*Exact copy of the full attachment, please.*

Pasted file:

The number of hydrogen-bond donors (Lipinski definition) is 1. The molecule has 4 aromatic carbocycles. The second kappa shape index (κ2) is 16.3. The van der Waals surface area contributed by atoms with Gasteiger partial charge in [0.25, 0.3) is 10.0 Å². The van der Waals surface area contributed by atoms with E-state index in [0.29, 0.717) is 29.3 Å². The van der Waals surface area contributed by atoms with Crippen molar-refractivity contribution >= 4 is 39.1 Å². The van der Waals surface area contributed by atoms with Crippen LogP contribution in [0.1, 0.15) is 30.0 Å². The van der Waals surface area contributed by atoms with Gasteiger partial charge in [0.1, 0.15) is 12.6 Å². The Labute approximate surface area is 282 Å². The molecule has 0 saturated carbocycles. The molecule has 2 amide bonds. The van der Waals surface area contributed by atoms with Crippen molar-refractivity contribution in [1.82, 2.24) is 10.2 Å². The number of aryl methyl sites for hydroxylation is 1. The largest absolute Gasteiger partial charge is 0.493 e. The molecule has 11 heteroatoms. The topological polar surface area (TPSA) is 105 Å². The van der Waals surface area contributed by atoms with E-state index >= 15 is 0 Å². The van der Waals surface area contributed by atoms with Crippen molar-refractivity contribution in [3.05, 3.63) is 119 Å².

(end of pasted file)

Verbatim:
The number of hydrogen-bond donors (Lipinski definition) is 1. The molecule has 4 aromatic carbocycles. The second kappa shape index (κ2) is 16.3. The van der Waals surface area contributed by atoms with Gasteiger partial charge in [0.25, 0.3) is 10.0 Å². The van der Waals surface area contributed by atoms with E-state index in [0.29, 0.717) is 29.3 Å². The van der Waals surface area contributed by atoms with Crippen molar-refractivity contribution >= 4 is 39.1 Å². The van der Waals surface area contributed by atoms with Crippen LogP contribution in [0.1, 0.15) is 30.0 Å². The van der Waals surface area contributed by atoms with Gasteiger partial charge in [0.1, 0.15) is 12.6 Å². The Labute approximate surface area is 282 Å². The molecule has 0 saturated carbocycles. The molecule has 2 amide bonds. The van der Waals surface area contributed by atoms with Crippen molar-refractivity contribution in [1.82, 2.24) is 10.2 Å². The number of aryl methyl sites for hydroxylation is 1. The largest absolute Gasteiger partial charge is 0.493 e. The molecule has 11 heteroatoms. The topological polar surface area (TPSA) is 105 Å². The van der Waals surface area contributed by atoms with E-state index >= 15 is 0 Å². The van der Waals surface area contributed by atoms with Crippen molar-refractivity contribution in [3.05, 3.63) is 119 Å².